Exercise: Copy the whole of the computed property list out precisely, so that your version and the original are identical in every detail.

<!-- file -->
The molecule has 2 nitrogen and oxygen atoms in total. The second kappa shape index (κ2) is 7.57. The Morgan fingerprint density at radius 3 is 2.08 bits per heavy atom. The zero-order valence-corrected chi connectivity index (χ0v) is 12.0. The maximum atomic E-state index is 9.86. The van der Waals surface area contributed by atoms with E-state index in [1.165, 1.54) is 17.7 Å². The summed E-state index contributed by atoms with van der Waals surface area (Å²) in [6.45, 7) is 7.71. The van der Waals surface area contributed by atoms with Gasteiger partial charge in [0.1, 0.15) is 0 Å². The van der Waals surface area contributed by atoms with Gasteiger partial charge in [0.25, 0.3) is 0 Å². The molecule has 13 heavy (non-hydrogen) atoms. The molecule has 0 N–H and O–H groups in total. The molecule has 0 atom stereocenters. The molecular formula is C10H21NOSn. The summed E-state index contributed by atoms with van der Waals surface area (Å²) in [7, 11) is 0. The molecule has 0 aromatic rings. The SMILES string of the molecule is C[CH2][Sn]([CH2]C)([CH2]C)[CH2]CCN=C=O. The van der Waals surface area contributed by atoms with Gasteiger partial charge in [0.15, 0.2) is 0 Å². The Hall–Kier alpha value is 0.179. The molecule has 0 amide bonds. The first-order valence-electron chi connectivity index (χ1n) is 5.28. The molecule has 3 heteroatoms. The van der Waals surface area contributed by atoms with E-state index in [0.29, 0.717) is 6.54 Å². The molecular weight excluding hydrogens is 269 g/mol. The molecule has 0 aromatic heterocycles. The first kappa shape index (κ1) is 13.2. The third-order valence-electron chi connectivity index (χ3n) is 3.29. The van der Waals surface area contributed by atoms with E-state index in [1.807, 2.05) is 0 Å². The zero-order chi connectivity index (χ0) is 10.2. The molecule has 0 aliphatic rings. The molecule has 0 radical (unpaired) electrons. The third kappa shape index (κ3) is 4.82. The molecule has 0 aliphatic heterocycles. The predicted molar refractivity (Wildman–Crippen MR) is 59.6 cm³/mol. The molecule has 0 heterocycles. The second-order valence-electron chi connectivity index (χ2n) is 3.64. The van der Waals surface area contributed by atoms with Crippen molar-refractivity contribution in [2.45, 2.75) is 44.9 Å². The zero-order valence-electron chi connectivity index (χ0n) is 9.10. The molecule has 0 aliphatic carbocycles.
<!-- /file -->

The molecule has 2 nitrogen and oxygen atoms in total. The second kappa shape index (κ2) is 7.57. The Morgan fingerprint density at radius 3 is 2.08 bits per heavy atom. The zero-order valence-corrected chi connectivity index (χ0v) is 12.0. The maximum atomic E-state index is 9.86. The van der Waals surface area contributed by atoms with E-state index in [1.165, 1.54) is 17.7 Å². The summed E-state index contributed by atoms with van der Waals surface area (Å²) in [6.45, 7) is 7.71. The van der Waals surface area contributed by atoms with Gasteiger partial charge in [0.1, 0.15) is 0 Å². The van der Waals surface area contributed by atoms with Gasteiger partial charge in [0.25, 0.3) is 0 Å². The molecule has 13 heavy (non-hydrogen) atoms. The molecule has 0 N–H and O–H groups in total. The molecule has 0 atom stereocenters. The molecular formula is C10H21NOSn. The summed E-state index contributed by atoms with van der Waals surface area (Å²) in [7, 11) is 0. The molecule has 0 aromatic rings. The SMILES string of the molecule is C[CH2][Sn]([CH2]C)([CH2]C)[CH2]CCN=C=O. The van der Waals surface area contributed by atoms with Gasteiger partial charge in [0.15, 0.2) is 0 Å². The Hall–Kier alpha value is 0.179. The molecule has 0 amide bonds. The first-order valence-electron chi connectivity index (χ1n) is 5.28. The molecule has 3 heteroatoms. The van der Waals surface area contributed by atoms with E-state index in [0.29, 0.717) is 6.54 Å². The molecular weight excluding hydrogens is 269 g/mol. The molecule has 0 aromatic heterocycles. The first kappa shape index (κ1) is 13.2. The third-order valence-electron chi connectivity index (χ3n) is 3.29. The van der Waals surface area contributed by atoms with E-state index in [1.807, 2.05) is 0 Å². The zero-order chi connectivity index (χ0) is 10.2. The molecule has 0 aliphatic rings. The molecule has 0 radical (unpaired) electrons. The third kappa shape index (κ3) is 4.82. The molecule has 0 aliphatic heterocycles. The predicted molar refractivity (Wildman–Crippen MR) is 59.6 cm³/mol. The molecule has 0 heterocycles. The second-order valence-electron chi connectivity index (χ2n) is 3.64. The van der Waals surface area contributed by atoms with Crippen molar-refractivity contribution in [2.45, 2.75) is 44.9 Å². The zero-order valence-electron chi connectivity index (χ0n) is 9.10. The molecule has 0 aliphatic carbocycles.